Despite earlier high-profile publicity about the use of fake Twitter followers, the market continues to thrive with estimates claiming it has turned into a multimillion-dollar business.
A new report claims there are as many as 20 million fake Twitter accounts with tens of thousands of new accounts being created each week.
We've written about this quite a bit before. About the Saudi cleric who issued a “Twitter fatwa” and said buying followers was sinful, and “Why buying Twitter followers is a total waste of time” following several noteworthy cases such as former Conservative parliamentary candidate Mark Clarke and one-time US Republican presidential candidate Newt Gingrich.
The latest look into the market comes from two Italian security consultants, Andrea Stroppa and Carlo De Micheli, who have studied the underground market for fake Twitter followers, which now includes as many as two dozen firms.
With names such as Fiverr, SeoClerks, InterTwitter, FanMeNow, LikedSocial, SocialPresence, and Viral Media Boost, they offer batches of fake followers ranging from as few as 1,000 for around $18 to as many as 1 million.
The rising number of companies in the field has come around for one very attractive reason. Stroppa and De Micheli found firms boasting that they could make between $2 and $30 per fake account. That makes the fake Twitter follower business a multimillion-dollar market.
100,000 followers created in five days
Some companies claim they can make $1 million in one week and can create up to 100,000 new Twitter accounts in just five days.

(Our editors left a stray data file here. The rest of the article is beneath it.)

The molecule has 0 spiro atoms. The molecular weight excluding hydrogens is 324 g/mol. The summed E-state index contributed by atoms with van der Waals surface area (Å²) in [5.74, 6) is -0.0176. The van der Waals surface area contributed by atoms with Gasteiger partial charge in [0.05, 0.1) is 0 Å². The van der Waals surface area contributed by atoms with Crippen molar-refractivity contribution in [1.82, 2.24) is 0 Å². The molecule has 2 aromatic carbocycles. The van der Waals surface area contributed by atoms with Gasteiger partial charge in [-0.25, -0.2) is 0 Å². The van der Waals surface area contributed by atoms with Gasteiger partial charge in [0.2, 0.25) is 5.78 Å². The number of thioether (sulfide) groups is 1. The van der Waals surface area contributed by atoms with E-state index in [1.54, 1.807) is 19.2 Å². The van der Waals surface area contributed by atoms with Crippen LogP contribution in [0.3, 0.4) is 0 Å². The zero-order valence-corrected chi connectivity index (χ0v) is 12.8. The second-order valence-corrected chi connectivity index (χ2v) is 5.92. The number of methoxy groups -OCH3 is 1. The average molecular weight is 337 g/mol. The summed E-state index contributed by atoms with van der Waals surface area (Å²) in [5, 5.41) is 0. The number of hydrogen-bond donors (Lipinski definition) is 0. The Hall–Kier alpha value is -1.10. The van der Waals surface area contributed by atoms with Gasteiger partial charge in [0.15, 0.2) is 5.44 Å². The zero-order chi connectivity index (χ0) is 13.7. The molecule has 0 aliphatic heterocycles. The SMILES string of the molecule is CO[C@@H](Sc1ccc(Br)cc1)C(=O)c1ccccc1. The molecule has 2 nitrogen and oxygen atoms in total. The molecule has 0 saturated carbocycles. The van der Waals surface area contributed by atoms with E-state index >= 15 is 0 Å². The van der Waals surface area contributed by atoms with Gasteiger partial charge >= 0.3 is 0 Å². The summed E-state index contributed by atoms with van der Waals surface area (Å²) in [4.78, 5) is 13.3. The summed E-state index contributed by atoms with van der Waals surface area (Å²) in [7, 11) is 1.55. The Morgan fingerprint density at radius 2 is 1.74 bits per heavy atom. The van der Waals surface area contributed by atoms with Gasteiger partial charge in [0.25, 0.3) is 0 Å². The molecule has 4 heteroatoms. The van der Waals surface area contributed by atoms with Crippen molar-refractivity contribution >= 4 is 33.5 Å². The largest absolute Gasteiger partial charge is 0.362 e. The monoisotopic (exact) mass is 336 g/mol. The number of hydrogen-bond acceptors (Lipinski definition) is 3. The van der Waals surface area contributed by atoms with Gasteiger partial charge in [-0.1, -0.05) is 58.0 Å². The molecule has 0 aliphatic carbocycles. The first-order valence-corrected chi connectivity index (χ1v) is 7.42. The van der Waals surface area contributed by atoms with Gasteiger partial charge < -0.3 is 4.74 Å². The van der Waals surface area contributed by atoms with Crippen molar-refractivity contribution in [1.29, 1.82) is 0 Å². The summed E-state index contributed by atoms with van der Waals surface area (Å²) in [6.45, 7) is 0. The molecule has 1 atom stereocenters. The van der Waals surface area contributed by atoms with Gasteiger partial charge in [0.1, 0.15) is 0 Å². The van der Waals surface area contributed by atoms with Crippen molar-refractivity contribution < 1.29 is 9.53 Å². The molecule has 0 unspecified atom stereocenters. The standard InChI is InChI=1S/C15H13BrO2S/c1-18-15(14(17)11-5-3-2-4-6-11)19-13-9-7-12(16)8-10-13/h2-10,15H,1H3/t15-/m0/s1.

Overall, the pair estimates that there are now as many as 20 million fake follower accounts out there with many looking and Tweeting like real accounts.
For instance, one account highlighted by The New York Times for Cilia Poon on the surface looks like a real account with a fake bio and links to a website. It retweets stories from tech news site the Next Web. However, it follows no one and sends out a high volume of tweets having tweeted more than 17,000 times and tweets nothing by Next Web content.
It becomes harder to spot some of the fake accounts as many as 40% of real Twitter users only follow and do not tweet, which are also the characteristics of Twitter bots.
These fake followers can be sold to multiple buyers and, thus, in some cases follow multiple people, which combined with the fact that these accounts retweet others, make it hard to pick them out from the real thing.
De Micheli told The New York Times that there is now software to create fake accounts: It fills in every detail. Some fake accounts look even better than real accounts do.”
The most coveted fake accounts tweet (or retweet) constantly, have profile pictures and complete bios, and some even link to Web sites that they claim belong to them. But in many cases, a close look reveals that some of the accounts were set up purely to retweet material from specific sites.
Mr. Stroppa and Mr. De Micheli noted that while Facebook requires that users use a real e-mail address, Twitter does no such thing. To prevent fake accounts, or what are called “bots,” Twitter asks people trying to create multiple accounts from the same I.P. address to answer a “captcha.” Captchas — those puzzles used by e-commerce sites that require people to type in a set of distorted letters and numbers — are relatively easy for humans to read and retype but difficult for machines to decipher. But the researchers point out that new software can beat captchas, or people can be paid to type them in, in real time, for as little as a penny per captcha, or even less.
This blog post originally appeared on the website of The Wall, the sister outlet of PRWeek at Haymarket Media.